Hours after being commissioned, drug K-9 brings in record-breaki - KPTV - FOX 12

Hours after being commissioned, drug K-9 brings in record-breaking bust

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Piper and her handler, pictured right.  Courtesy of the Clark County Sheriff's Office. Piper and her handler, pictured right. Courtesy of the Clark County Sheriff's Office.
Piper becoming commissioned, courtesy of the Clark County Sheriff's Office. Piper becoming commissioned, courtesy of the Clark County Sheriff's Office.
The drugs seized in this bust, courtesy of the Clark County Sheriff's Office. The drugs seized in this bust, courtesy of the Clark County Sheriff's Office.
The cash recovered in the bust, courtesy of the Clark County Sheriff's Office. The cash recovered in the bust, courtesy of the Clark County Sheriff's Office.
VANCOUVER, WA (KPTV) -

It’s one of the largest drug seizures in the history of the Clark Vancouver Regional Drug Task Force, and it happened with the help of the agency’s first dedicated narcotics K-9 in nearly 15 years, who had only been on the job a matter of hours.

K-9 Piper was officially commissioned Wednesday – the same day detectives got information that two suspects would be driving to the Seattle area to make a narcotics buy.  Under surveillance, the men made a drug transaction with a third man and all three traveled back to the Vancouver area in two cars.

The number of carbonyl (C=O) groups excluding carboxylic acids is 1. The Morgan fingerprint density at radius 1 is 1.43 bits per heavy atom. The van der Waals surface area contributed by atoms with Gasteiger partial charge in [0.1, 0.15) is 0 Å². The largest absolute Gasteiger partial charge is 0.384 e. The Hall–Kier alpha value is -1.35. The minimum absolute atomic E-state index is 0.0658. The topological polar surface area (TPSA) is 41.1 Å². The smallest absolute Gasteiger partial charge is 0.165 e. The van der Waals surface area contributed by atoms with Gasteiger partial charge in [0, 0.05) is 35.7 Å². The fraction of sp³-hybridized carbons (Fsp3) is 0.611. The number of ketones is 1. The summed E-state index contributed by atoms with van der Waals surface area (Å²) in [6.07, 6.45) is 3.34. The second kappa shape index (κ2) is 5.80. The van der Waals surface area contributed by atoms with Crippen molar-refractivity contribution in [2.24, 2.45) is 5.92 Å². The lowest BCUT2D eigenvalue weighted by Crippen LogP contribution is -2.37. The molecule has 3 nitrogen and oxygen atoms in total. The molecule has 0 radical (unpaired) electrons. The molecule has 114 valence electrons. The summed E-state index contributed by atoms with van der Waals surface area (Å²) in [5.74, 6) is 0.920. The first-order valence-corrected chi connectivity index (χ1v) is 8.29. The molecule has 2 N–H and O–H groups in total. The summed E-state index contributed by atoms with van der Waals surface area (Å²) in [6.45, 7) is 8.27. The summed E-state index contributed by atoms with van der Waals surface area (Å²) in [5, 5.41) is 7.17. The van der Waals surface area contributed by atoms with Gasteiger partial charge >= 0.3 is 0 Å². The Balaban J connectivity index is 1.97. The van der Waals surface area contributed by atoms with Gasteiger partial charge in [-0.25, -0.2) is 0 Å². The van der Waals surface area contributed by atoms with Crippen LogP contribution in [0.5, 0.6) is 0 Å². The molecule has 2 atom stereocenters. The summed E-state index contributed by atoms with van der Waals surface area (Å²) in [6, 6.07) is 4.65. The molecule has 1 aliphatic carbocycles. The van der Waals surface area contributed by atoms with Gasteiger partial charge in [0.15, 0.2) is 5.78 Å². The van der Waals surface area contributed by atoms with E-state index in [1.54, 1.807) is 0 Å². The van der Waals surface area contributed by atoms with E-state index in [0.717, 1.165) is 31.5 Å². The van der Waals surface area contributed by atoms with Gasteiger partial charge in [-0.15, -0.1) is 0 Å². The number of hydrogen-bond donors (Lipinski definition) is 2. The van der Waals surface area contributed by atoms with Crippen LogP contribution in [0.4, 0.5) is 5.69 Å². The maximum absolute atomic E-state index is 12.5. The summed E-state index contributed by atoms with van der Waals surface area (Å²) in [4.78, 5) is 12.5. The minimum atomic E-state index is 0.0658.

During a traffic stop on I-5 in Clark County, the men were contacted and two pounds of heroin were recovered.  A search warrant executed at the Evergreen Park Apartments in east Vancouver led to the recovery of much more: 14.5 pounds of meth, 6.5 additional pounds of heroin, 3.8 pounds of cocaine, $181,000 in cash and a stolen AR-15.

Detectives in Portland recovered another $37,000 in cash from a safe belonging to one of the suspects.

“We set the bar high out front,” Piper’s handler told Fox 12.  “But that’s our goal though, is for her to be as successful as possible.”

Piper’s handler works as an uncover drug detective and said this was the biggest bust he’d ever seen in his time in the field.

“That’s a rare thing, that’s not what we’re always going to get,” he said of the seizure of pound of drugs at a time.  “But our goal is to always get as high up on that food chain as we can because that creates that trickle-down effect.”

The agency hasn’t had a dedicated narcotics K-9 since 2001, for a number of reasons, and Piper’s handler recalled times having to wait an hour or longer for a K-9 with another agency to come in and help.

Now, he’s proud to have his own.

“I’m hoping to just prove our worth every day,” he said.

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